Renewable Energy Fact Sheet

It’s fairly easy to make renewable energy look like a pipe dream, and misguided attacks on clean energy is doing just that: making renewables look too costly, too sporadic; not merited because it’s not competitive with fossil fuels, or that it won’t create jobs.

These petty strikes against the renewable energy industry don’t even remotely mesh with what we know is true about clean energy, and Think Progress recently published an article pointing out what you really need to know about the value of renewable energy.

1. Clean energy is competitive with other types of energy: Renewable energy is affordable now. Not tomorrow, not next year. Now. Even with the price of natural gas being inordinately low, these cheap prices are unsustainable, like any nonrenewable resource,  supplies will dwindle, and prices will rise. But renewable is staying competitive: with the help of bigger turbines, and increased reliability, some wind developers are signing power-purchase agreements in the 3 cents a kilowatt-hour range, which is far cheaper than any other new power source. The same industry maturity is occurring in solar with California solar developers signing contracts for power costing less than that of a natural gas plant.

2. Clean energy creates more jobs than fossil fuels: Renewable energy job creation outstrips fossil fuels 3 to 1. Not only does the renewable energy sector create more jobs, they create better jobs: twice as many medium to high credentialed jobs are being created in the clean energy economy with wages being about 13% higher, and almost half of these jobs employ workers with less than a four year college degree. Aside from these facts, the clean energy industry is actually growing by a rate of 8.3% which is more than can be said about the overall economy.

3. Clean energy improves grid reliability: Yes, it’s true that if the wind isn’t blowing or the sun isn’t shining then power isn’t going to be generated. But, that doesn’t mean that renewable energy isn’t a viable option for large scale power production. For instance, predictability of wind power would be easier to manage if there was more of it and energy could be delivered without interruption to the grid. Any additional costs for backup generation would be small (less than 10%) and would have little to no effect on consumer power costs.

4. Fossil Fuels have gotten 75 times more subsidies than clean energy: From 1994-2009 the fossil fuel industry received $446.96 billion in subsidies where as in that same time frame renewable energy received $5.93 billion. A study showed that in the early years of the fossil fuel industry, oil and gas producers received federal subsidies making up one half of a percent of the budget. This amount may seem small, but compare that with the one tenth of a percent of federal spending that’s used for renewables. If more subsidies were dedicated to renewable energy instead of the fossil fuel industry, clean energy would become even more cost effective than it is now.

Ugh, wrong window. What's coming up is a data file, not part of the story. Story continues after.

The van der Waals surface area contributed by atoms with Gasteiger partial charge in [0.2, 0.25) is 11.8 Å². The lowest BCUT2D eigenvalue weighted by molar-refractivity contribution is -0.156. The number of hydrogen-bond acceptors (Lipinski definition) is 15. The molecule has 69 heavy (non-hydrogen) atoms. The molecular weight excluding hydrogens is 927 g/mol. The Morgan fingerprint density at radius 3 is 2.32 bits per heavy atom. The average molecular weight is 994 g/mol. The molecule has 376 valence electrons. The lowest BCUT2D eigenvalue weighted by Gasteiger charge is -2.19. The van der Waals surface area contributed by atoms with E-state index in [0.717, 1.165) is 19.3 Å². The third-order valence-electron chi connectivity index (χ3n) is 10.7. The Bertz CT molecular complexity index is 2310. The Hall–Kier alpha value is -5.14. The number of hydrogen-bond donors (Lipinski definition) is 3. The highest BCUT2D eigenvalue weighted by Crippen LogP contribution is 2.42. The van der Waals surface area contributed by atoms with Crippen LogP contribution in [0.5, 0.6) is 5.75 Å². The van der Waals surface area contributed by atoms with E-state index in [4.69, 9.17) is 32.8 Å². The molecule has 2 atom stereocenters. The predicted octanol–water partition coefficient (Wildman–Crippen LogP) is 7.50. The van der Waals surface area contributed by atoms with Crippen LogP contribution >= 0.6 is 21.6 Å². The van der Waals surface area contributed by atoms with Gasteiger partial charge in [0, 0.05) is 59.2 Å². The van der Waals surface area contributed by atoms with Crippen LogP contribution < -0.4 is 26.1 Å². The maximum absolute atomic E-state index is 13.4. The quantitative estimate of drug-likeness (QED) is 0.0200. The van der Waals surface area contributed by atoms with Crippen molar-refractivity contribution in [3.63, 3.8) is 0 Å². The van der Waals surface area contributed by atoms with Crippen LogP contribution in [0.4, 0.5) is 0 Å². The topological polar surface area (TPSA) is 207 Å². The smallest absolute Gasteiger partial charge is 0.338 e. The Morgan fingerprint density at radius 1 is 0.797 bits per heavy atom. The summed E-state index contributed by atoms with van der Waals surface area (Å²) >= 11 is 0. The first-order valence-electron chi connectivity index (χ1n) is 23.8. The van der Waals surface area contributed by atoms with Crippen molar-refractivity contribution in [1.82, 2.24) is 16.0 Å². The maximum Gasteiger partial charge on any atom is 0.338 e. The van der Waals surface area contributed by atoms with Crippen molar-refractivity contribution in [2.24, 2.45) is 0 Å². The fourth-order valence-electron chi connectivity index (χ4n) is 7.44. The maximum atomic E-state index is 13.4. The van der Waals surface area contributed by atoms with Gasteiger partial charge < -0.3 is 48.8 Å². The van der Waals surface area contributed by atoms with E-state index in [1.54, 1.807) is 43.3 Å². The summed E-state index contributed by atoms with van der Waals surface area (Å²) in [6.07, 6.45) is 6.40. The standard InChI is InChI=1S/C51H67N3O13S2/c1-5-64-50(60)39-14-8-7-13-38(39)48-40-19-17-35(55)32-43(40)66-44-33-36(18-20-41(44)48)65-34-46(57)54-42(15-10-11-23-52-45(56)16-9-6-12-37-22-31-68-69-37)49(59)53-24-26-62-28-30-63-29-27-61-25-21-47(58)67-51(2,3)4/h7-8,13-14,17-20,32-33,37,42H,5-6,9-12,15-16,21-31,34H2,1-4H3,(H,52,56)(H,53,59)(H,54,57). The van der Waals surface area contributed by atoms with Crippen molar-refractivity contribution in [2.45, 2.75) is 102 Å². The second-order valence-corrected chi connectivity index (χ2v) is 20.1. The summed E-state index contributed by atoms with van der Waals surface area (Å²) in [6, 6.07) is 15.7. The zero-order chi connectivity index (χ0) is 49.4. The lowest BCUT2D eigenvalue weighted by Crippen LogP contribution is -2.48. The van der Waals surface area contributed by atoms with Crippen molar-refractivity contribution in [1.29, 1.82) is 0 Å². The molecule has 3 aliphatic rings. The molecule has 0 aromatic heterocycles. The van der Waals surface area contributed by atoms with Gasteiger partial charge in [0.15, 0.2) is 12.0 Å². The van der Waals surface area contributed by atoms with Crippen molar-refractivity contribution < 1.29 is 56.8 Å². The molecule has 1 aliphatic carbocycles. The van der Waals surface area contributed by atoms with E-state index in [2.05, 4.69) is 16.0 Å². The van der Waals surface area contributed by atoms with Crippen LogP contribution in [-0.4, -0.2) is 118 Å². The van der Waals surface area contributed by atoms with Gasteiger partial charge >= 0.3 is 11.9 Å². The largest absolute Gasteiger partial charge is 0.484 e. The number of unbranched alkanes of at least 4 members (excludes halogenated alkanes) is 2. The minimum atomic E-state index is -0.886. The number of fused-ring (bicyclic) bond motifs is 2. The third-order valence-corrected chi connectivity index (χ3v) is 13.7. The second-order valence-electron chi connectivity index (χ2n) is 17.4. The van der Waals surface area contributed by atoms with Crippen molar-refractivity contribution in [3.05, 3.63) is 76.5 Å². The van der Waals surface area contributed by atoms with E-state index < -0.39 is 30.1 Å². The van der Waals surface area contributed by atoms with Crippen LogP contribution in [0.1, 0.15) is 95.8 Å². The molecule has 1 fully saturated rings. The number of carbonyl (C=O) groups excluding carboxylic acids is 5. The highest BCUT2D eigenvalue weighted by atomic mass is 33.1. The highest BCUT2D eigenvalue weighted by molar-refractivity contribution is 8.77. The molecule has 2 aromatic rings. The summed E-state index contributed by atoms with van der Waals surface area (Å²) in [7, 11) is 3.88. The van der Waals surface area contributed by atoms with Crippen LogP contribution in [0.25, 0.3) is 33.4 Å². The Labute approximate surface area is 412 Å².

Renewable energy could be an engine for economic growth and a pathway into a sustainable future, but false information that undervalues its potential could really set up road blocks. It’s important to realize the merit behind renewable energy, not only is it affordable and cost effective, but we can make it reliable on a large scale while creating jobs and with more investments from the federal government, we can more forward into a clean energy future.


The Urgency For Innovation

Innovation is an interesting word. It means introducing something new or different. Depending on what side of the political line you live on, innovation will most likely mean something drastically different than on the other side of the line.

To some, innovation means unconventional gas, tar sands, oil shale. These people most likely believe global warming is a myth, and may even be under the impression that Obama is pushing a “phony theology” on the American people.

On the other hand, innovation means finding new sources of clean, sustainable forms of energy. This group is most likely concerned with maintaining finite resources and keeping atmospheric greenhouse gas levels at bay.

Of course, depending on what side you’re standing on, the other seems to be in the wrong, but in either case the word “innovation” is becoming a source of contention. At present one innovation Obama is being assaulted over is research on algae-based biofuels.

Algae-based biofuels are like any other biofuel whose energy is made from biological carbon fixation. Unlike some biofuels, like bioethanol, which needs a lot of prime land space, algal fuels grow quickly and thrive in any type of water from seawater to sewage. A recent study by the Pacific Northwest National Laboratory reports that the use of algal-biofuels could replace as much as 17% of U.S. oil imports. With exorbitantly high oil prices and energy security looming, it seems the natural progression of innovation is to invest money into researching the plausibility of algal fuels. Unfortunately, now Republican’s are launching an attack on this “goofy gas”, touting Obama’s $14 million offer towards “weird” algal fuel research.